Non-governmental organizations (NGOs) are in the process of moving hundreds of migrants to Italian islands, according to reports.
So far, at least 236 migrants were deposited by an NGO ship at the Sicilian port of Augusta, while another 455 aboard an NGO vessel are bound for Trapani, also on Sicily.
Additionally, more than 700 illegal migrants reached the island of Lampedusa over the weekend, many with the help of NGOs.
"236 people - half of whom are unaccompanied minors - rescued this week by the Ocean Viking from 2 rubber dinghies in distress in int'l waters off Libya, have disembarked in the port of Augusta, Sicily, today," SOS Mediterranee, which operates the Ocean Viking vessel, wrote on social media on Saturday.
Concurrently, another NGO-operated ship began demanding entry to a European port after fetching hundreds more migrants near Libya.
"On Monday, 454 migrants onboard another rescue ship, Sea-Watch 4, were still floating in the Mediterranean waiting to be offered a safe harbor," InfoMigrants reported on Monday.
"The vessel, operated by a German volunteer group, says it conducted six rescues within 48 hours. The last group of 51 migrants was picked up on Saturday night as they were trying to cross the Mediterranean in a wooden boat."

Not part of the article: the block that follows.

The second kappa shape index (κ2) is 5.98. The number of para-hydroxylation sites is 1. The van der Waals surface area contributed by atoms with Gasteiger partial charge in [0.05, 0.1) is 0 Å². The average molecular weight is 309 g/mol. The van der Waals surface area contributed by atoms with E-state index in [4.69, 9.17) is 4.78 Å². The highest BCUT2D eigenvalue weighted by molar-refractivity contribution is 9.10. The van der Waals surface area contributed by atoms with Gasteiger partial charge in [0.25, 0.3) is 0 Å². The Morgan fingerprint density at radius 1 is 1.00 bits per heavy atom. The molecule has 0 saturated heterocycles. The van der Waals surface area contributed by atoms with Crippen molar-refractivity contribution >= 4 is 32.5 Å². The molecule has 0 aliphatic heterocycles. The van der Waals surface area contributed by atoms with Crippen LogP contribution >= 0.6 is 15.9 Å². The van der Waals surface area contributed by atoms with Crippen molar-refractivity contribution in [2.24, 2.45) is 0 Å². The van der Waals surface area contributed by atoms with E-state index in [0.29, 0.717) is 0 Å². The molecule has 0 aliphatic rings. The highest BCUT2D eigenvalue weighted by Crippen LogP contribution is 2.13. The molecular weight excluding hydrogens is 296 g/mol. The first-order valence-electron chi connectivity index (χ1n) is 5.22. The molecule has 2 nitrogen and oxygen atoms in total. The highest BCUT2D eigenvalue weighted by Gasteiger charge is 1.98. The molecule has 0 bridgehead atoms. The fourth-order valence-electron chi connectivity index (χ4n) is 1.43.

The ship was quickly given clearance by Italian officials to dock and unload in Trapani.
More than 700 migrants also arrived on Lampedusa on Saturday, thanks in part to the help of Sea Watch.
Last year, German MP Petr Bystron brought Infowars Europe to visit a location in Berlin believed to serve as headquarters for NGOs involved in human smuggling operations on the Mediterranean Sea.
"It's a big business. They [German government] are distributing 50 billion euro a year – and this is just the number they are admitting, so we can guess it's maybe 100 billion euro a year – to these organizations," Bystron said.
Over 27,000 migrants landed on Sicily during 2020, according to figures provided by the UNHCR.
The globalist attack on human liberties is sparking backlash across Europe.
(PHOTO: Carlos Gil/Getty Images)